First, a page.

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Tuesday, July 05, 2016

Visiting Azerbaijan-- Some Basics

See the dancing cave drawing over my head?

Two of my favorite congressmen advised me on my trip to Azerbaijan-- and one did even more than that, which I'll explain in a moment. The other congressman urged me to visit a statue in Baku of the current president's father, the former president (dictator), Heydar Aliyev. Statues of human beings are rare in Muslim-majority countries to begin with; it's something the religion proscribes, but Azerbaijan is a very secular country and there are statues of admired people all over. This particular one of Papa Aliyev depicts him sitting with one leg crossed and the sole of his shoe partially showing. Showing the sole of a shoe is generally perceived as an insult because the feet are often seen as unclean and shoes are always removed before entering a mosque or a home. My congressional friend told me he had asked his guide at the time if the statue was somewhat offensive to the Muslim population? The guide said yes, that was the point, to show that Azerbaijan's government is secular even though over 90% of the population is Muslim. Blunt-- but dictatorial oligarchs can be that way-- and often are.

Heydar Aliyev shows the soles of his shoe

The other congressman urged me to go see Gobustan (prehistoric caves, a nearby museum and, in the same region, Azerbaijan's famous mud volcanoes), the ancient Zoroastrian Atashgah Fire Temple in Surakhani, and Yanar Dag (the burning mountainside). We went to all of them and it was a much better use of time than just hanging around Baku (or Moscow).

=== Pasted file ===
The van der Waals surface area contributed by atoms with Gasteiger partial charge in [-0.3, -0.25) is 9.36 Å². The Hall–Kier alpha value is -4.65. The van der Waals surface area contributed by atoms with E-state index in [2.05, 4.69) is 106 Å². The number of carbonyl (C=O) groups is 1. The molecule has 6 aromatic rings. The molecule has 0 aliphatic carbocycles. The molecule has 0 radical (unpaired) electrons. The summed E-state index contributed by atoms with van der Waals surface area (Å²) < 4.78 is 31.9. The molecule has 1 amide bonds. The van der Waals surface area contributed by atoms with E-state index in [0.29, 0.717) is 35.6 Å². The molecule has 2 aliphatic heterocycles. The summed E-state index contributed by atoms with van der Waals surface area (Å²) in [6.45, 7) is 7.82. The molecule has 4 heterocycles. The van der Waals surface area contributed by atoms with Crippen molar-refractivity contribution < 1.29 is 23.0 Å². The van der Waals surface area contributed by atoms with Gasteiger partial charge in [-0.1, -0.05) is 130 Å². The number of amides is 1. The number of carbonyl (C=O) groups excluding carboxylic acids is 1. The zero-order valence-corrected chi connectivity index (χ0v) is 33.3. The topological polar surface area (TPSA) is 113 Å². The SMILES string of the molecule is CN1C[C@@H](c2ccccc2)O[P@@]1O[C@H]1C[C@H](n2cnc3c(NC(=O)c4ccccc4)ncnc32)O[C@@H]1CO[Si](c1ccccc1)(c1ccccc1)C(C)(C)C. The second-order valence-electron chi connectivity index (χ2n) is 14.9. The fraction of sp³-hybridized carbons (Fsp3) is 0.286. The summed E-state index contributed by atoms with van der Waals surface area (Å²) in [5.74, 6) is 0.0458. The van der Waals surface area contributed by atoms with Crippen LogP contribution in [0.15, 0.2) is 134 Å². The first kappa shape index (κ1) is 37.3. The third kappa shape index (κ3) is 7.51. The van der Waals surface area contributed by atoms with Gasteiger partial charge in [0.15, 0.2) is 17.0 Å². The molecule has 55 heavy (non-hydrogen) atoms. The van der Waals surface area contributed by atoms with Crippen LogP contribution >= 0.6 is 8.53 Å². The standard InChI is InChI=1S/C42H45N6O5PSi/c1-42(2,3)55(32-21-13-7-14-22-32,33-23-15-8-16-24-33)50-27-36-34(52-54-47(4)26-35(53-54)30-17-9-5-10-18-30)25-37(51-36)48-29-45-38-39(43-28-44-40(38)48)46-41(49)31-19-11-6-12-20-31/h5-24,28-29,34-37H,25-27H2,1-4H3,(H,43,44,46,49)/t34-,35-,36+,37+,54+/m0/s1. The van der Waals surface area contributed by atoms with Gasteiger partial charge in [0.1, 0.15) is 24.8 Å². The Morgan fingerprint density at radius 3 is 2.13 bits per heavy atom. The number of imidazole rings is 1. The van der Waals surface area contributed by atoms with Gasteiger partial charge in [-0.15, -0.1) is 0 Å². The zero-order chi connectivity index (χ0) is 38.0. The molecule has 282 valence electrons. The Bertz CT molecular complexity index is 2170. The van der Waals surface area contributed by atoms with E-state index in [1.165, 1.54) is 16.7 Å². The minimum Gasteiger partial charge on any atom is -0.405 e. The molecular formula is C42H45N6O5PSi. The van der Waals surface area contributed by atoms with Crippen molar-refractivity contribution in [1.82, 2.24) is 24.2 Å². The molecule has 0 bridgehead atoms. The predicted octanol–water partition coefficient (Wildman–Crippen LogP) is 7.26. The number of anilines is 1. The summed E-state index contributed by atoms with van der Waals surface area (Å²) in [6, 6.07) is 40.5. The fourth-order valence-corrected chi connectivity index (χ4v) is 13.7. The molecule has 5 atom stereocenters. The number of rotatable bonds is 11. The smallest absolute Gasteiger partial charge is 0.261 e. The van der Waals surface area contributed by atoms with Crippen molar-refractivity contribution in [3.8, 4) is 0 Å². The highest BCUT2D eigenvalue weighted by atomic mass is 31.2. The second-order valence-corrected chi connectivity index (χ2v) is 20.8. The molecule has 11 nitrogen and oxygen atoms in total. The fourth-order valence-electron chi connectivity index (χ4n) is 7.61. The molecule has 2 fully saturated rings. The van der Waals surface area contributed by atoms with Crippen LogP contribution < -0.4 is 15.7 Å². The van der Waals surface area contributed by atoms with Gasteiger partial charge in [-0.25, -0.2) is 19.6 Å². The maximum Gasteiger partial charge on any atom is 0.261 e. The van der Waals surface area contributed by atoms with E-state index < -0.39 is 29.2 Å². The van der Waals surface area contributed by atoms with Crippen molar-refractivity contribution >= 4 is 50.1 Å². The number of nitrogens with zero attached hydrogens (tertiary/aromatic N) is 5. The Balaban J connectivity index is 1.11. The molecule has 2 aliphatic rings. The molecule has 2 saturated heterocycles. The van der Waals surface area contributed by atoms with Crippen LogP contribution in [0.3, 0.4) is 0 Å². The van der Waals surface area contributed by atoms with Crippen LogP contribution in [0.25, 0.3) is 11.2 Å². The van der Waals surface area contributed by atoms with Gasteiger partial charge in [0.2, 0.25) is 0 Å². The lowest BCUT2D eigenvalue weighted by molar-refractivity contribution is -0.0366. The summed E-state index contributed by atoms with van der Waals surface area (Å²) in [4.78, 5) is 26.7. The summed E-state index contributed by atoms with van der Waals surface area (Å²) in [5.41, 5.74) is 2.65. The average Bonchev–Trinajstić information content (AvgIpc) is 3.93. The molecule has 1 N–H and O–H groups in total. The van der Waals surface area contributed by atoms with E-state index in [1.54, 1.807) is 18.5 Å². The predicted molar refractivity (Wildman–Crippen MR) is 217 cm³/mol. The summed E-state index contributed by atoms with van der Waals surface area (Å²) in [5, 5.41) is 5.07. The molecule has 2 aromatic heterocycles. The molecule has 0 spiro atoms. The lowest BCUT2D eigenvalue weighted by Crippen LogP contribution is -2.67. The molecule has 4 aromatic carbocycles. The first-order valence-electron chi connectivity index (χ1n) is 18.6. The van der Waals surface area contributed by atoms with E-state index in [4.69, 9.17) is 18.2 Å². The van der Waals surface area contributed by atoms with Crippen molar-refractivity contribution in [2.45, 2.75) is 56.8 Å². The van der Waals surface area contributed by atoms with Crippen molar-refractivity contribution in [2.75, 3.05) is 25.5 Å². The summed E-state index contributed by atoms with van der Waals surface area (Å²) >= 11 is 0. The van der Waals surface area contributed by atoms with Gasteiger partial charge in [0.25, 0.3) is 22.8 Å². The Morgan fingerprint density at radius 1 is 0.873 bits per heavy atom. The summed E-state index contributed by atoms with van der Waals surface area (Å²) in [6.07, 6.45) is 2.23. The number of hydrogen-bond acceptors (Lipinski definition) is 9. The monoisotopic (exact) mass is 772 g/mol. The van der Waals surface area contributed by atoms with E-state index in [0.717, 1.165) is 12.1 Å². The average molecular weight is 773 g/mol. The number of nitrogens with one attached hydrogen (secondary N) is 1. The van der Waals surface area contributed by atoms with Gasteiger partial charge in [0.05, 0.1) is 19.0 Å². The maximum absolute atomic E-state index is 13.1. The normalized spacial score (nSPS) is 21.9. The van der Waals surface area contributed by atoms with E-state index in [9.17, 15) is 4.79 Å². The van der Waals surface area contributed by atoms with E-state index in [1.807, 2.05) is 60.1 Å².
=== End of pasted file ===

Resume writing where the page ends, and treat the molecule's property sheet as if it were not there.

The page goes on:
Gobustan is about 40 miles southwest of Baku and we hired a taxi to take us there. The whole area is a UNESCO World Heritage Site, primarily because of its easily-accessible caves with their rock art engravings showing life in prehistoric times, some dating back 40,000 years.

Azerbaijan has hundreds of mud volcanoes and I have a feeling the few dozen we saw might not have been the most impressive ones. They were hard to get to-- no paved roads-- and not really erupting, more like bubbling and burping out mud. Every twenty years or so one of them really explodes shooting fire and mud hundreds of feet into the air. So far, this wasn't one of those years. But we did get to climb around the hillocks and Roland dipped his hands into the bubbling mud.

The Atashgah Fire Temple is very close to Baku, a site dated as far back as 730 AD but destroyed and rebuilt several times since. What we saw was a pentagonal complex from the 17th century, which has a courtyard surrounded by cells for pilgrims and monks and a fire alter structure in the middle. It's the principal Zoroastrian site of pre-Islamic Azerbaijan and the guide I hired made sure to tell me that famous Zoroastrians included Indira Gandhi, Freddie Mercury, Zubin Mehta and Meher Baba.

Yanar Dag was kind of a dud. It's a not especially impressive natural gas fire that burns eternally on the side of a hill and I was mixing it up in my mind with a similar but bigger phenomenum in Derweze, Turkmenistan, on the other side of the Caspian Sea, east of Azerbaijan, called the Gates of Hell.